Published by: Kehrer Verlag in 2014
Format: ca. 17 x 21 cm, Hardcover
Pages: ca. 64 pages, ca. 38 color illustrations
Texts: Mirjami Schuppert, Monika Fagerholm
Artists: Hertta Kiiski, Niina Vatanen
Design by: Kehrer Design
This book is a playful, tentative and imaginative exploration into the photographic archive as generator of multiple meanings and plentiful source of inspiration.
The bodies of work, Present (Thank You Helvi Ahonen) by Hertta Kiiski and Archival Studies / A Portrait of an Invisible Woman by Niina Vatanen, were created as a response to the Helvi Ahonen collection, housed at the Finnish Museum of Photography. The 5,000 negatives that make up the original collection tell a touching story about the amateur photographer Helvi Ahonen’s life, with all its joys and sorrows.
Archive Play is a joint effort between the curator Mirjami Schuppert and the artists Hertta Kiiski and Niina Vatanen. While it is a culmination of an intensive research and collaboration project, the documentation of the exhibition Glimpses of the Unattainable (Finnish Museum of Photography, Helsinki, spring 2014), it also is an independent work on its own. To accompany the photographs, a further interpretative layer is created by a fictional story written by Monika Fagerholm, an esteemed Finnish author.
Published by: Kerber Verlag in 2014
Format: ca 27,00 × 23,00 cm, hardcover, bound
Pages: approx. 208 pages, with numerous illustrations
Edited by: Ville Lenkkeri
Artist: Ville Lenkkeri
Graphic design: Réka Kiraly / Petter Jacobson
The third book of Ville Lenkkeri "Existence Doubtful” consists of pictures from Antarctica and Tierra del Fuego as well as of a text that uses the physical journeys as a frame, but takes side steps to subjects like humanism, colonialism, greed, representation and the potentials of photography. The book celebrates the matters and events of doubtful nature as well as illusions and uncertainties that shake the reality based world order and save us from the expected, safe and control. Ville Lenkkeri's pictures move inside the disturbing, unfocused zone between reality and fiction.
Published by: Kehrer Verlag in 2014
Format: 30 x 24 cm, hardcover
Pages: ca. 112 pages, ca. 64 color illustrations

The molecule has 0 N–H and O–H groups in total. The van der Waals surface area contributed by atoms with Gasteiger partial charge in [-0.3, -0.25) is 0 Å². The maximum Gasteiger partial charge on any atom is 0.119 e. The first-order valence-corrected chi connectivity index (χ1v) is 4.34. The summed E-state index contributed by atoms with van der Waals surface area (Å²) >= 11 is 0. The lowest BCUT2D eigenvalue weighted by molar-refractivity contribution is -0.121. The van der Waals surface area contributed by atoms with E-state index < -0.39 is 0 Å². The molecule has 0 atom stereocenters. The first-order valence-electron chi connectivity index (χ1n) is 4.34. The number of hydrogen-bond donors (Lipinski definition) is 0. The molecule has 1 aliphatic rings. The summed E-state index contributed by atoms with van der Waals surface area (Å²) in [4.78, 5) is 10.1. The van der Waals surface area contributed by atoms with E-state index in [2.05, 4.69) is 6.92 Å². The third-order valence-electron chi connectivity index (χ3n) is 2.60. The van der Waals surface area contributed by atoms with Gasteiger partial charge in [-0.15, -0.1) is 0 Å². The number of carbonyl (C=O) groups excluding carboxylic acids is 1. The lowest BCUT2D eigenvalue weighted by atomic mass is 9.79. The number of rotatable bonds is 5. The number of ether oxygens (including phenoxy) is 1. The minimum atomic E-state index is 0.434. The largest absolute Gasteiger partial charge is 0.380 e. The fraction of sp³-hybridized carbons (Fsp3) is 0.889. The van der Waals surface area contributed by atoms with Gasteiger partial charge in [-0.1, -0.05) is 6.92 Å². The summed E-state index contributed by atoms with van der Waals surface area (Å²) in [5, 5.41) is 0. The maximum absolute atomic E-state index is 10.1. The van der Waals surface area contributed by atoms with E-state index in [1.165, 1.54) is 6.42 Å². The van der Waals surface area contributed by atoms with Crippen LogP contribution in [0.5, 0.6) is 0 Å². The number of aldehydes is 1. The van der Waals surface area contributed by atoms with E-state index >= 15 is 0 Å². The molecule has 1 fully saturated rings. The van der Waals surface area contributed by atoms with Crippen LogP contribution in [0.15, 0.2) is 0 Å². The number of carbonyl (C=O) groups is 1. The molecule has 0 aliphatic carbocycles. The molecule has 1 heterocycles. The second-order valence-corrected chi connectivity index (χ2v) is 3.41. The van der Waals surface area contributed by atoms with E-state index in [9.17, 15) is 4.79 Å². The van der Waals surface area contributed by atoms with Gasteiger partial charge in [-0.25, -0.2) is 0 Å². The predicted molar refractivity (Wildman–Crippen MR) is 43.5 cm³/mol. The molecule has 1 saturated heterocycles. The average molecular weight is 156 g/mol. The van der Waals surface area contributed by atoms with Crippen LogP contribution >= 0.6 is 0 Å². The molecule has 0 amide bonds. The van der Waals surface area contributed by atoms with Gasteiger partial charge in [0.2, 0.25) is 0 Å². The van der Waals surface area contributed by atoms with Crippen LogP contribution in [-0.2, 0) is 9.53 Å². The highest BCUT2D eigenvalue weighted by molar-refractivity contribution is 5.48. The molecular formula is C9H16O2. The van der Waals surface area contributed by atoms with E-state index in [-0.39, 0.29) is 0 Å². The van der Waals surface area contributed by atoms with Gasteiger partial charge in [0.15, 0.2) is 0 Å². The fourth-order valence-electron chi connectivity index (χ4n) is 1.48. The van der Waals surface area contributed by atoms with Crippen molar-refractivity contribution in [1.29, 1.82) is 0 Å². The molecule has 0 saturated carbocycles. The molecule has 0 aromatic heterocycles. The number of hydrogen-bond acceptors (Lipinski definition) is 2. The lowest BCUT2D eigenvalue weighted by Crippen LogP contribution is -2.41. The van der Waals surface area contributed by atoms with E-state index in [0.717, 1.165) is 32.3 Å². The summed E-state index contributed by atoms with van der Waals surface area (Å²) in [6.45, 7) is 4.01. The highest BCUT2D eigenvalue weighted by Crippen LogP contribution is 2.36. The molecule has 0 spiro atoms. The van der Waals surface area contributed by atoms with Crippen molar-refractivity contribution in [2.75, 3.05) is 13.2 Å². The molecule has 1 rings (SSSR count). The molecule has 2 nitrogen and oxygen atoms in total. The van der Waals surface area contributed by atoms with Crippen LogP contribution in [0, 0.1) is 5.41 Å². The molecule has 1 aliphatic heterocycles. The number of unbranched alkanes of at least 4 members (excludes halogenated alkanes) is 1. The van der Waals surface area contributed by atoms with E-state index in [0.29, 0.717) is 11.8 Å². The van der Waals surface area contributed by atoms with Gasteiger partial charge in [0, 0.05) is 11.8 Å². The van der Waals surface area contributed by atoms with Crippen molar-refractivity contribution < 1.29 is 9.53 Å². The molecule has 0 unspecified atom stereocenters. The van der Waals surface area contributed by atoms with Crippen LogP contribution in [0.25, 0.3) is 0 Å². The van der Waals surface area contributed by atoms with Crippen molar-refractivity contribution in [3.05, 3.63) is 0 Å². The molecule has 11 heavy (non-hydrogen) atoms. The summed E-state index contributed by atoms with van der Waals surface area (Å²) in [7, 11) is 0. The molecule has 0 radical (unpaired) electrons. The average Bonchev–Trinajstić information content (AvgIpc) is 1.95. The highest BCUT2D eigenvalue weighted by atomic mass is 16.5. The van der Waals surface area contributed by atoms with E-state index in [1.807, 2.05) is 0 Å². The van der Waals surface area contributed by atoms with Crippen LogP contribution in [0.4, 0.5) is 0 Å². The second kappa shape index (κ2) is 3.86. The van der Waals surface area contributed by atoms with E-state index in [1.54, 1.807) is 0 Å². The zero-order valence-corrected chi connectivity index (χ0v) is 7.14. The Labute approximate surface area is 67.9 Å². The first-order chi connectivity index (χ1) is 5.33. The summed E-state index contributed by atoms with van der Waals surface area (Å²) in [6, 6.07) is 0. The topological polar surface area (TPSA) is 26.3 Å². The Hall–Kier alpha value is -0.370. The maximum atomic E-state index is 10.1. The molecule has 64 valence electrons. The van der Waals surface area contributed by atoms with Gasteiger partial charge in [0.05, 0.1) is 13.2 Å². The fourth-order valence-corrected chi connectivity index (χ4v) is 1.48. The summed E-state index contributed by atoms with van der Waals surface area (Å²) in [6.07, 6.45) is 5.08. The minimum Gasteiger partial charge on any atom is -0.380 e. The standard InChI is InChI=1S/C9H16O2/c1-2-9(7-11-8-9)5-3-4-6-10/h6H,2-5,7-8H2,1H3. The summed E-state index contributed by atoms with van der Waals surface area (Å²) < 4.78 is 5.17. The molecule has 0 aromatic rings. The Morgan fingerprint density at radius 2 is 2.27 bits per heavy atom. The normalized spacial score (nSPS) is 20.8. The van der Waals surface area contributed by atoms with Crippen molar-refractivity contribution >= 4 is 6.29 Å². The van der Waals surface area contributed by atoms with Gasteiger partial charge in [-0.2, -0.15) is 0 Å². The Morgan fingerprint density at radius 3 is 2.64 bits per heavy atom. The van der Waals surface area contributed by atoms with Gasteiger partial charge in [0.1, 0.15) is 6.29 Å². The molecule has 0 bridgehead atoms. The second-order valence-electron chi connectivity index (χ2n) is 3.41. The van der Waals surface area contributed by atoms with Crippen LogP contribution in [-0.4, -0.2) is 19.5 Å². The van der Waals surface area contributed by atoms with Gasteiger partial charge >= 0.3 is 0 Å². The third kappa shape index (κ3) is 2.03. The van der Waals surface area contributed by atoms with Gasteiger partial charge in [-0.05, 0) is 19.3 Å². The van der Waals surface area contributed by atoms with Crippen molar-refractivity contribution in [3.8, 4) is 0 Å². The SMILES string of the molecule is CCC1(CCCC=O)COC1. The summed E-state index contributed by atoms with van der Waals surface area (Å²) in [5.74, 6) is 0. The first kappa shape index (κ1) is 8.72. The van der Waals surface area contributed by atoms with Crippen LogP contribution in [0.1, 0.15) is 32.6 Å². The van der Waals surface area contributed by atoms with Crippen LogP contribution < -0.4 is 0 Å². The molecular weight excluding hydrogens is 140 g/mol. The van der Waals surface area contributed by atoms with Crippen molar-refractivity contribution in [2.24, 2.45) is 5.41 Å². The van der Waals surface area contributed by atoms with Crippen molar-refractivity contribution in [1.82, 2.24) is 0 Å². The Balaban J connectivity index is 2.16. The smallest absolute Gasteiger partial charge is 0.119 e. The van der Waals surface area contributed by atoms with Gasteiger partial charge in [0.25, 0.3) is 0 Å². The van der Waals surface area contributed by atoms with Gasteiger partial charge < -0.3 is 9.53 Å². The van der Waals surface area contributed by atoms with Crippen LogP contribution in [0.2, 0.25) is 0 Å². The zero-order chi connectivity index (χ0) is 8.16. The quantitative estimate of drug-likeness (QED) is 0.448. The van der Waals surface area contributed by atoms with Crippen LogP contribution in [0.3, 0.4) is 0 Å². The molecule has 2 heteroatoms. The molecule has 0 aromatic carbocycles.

Texts: Jean-Michel Huctin
Artist: Tiina Itkonen
Design by: Juha Nenonen, Patrik Söderlund
Avannaa is a selection of Tiina Itkonen’s photographs of Greenland’s landscape in 2002 – 2010. Itkonen has traveled over 1,500 kilometers in the west coast of Greenland by small plane, helicopter, cargo ship, oil tanker, sailboat, small fishing boat, and dog sled. Along the way she has spent time in small villages. Despite the timeless beauty captured in these photographs, there is also a subliminal awareness of the threat to the environment due to global warming.
Tiina Itkonen (b. 1968) lives and works in Helsinki, Finland. Since 1995 Itkonen has traveled regularly to Greenland to photograph polar landscape and people. Her work has been exhibited internationally such as at the 54th Venice Biennial, 17th Biennale of Sydney, Danish National Museum of Photography, Kunstmuseum Wolfsburg, Ludwig Museum and New York Photo Festival. Itkonen’s first book Inughuit was published in 2004.
Published by: Hatje Cantz, 2014
Format: 29.50 x 24.50 cm, hardcover
Pages: ca. 256 pages, ca. 180 illustrations
Texts: Holger Broeker, Alistair Hicks,Erika Hoffman-Koenige,
Andréa Holzherr,Timothy Persons, Lyle Rexer, Pari Stave,
Christoph Tannert, Jyrki Parantainen
Graphic design by: Hannes Aechter
I find it amazing that after twenty years of existence, the Helsinki School cannot be defined by any one fixed point of view. Conceptually there is a red thread connecting one generation to another in the way they perceive and present their ideas but not necessarily in how they apply them.
Timothy Persons (introduction)
Following the first four volumes of the Helsinki School, this new publication looks back at the development of this group of photographers over the past twenty years and traces the emergence of the photographic tendency bearing this name.
In a collection of essays, international curators, art critics, and museum directors describe their encounters with the Helsinki School, from the first exhibitions in the late nineties to the youngest generation of photographers. A discussion between Timothy Persons and Alistair Hicks concludes these contributions. The texts are accompanied by installation shots from numerous international exhibitions, archival materials, books, posters, invitations, and most recent works by the different generations of artists.